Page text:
Luis: It is not exactly a way of doing nothing. It is rather a way of creating an artistic black hole. I still don’t exactly know how to do this. The envelope drawing (the piece is actually a real envelope altered wit the little line) was an approximation. The other day I found a forgotten piece of mine from 1967 with the inscription of arte boludo. During the days of The New York Graphic Workshop, this was one of the aesthetic concerns we had as a group, although we were never able to formulate it clearly beyond the name.

In Uruguayan and Argentinean slang, boludo means dumb ass—with the stress on “dumb.” In more theoretical terms, it means that information is not being emitted by the work of art. It is the absolutely non-declarative and non-referential piece. Therefore, the only option open to the viewer is to endlessly project information into it. At this point, the viewer stops being a consumer to become a complete creator. Until now I’ve believed in ambiguity; in giving clues to generate evocation; in setting margins within which the viewer could come up with his or her own insights. My margins were set by political motivations. I wanted people to have insights that raised their political awareness through creative actions. But I always believed that the artist’s ultimate function was to create him/herself out of the job, to erase the creator/consumer divide. Artists are mediators between the universe and the public, and we might as well help people to deal with the universe on their own rather than keep doing it for them. So, arte boludo seems to be the ideal vehicle to achieve that, to truly break our monopoly on art and to democratize it at a maximum. My problem is that I may be too dumb to achieve this goal.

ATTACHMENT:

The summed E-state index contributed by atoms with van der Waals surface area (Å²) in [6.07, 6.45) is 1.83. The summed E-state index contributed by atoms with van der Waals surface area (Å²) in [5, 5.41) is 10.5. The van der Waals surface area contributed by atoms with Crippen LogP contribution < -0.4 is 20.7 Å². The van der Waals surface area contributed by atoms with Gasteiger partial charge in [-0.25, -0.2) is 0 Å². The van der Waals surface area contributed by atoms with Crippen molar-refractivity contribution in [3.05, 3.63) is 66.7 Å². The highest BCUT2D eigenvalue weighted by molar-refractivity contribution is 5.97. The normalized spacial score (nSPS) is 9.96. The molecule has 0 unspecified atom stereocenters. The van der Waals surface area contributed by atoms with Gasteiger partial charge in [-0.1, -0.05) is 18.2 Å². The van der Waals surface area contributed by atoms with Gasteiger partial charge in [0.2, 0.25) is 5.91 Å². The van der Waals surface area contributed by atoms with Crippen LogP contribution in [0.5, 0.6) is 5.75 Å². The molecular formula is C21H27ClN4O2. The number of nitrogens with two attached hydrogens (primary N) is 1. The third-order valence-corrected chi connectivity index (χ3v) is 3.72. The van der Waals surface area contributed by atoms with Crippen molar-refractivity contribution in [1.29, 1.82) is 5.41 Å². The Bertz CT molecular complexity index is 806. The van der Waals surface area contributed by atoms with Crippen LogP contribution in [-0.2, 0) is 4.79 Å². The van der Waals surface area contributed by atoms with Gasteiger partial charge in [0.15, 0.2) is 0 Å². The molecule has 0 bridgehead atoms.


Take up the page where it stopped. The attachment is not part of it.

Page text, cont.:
Sofía: Perhaps by being dumb is how one can begin. Leaving space for accident, for possibilities of new experiences.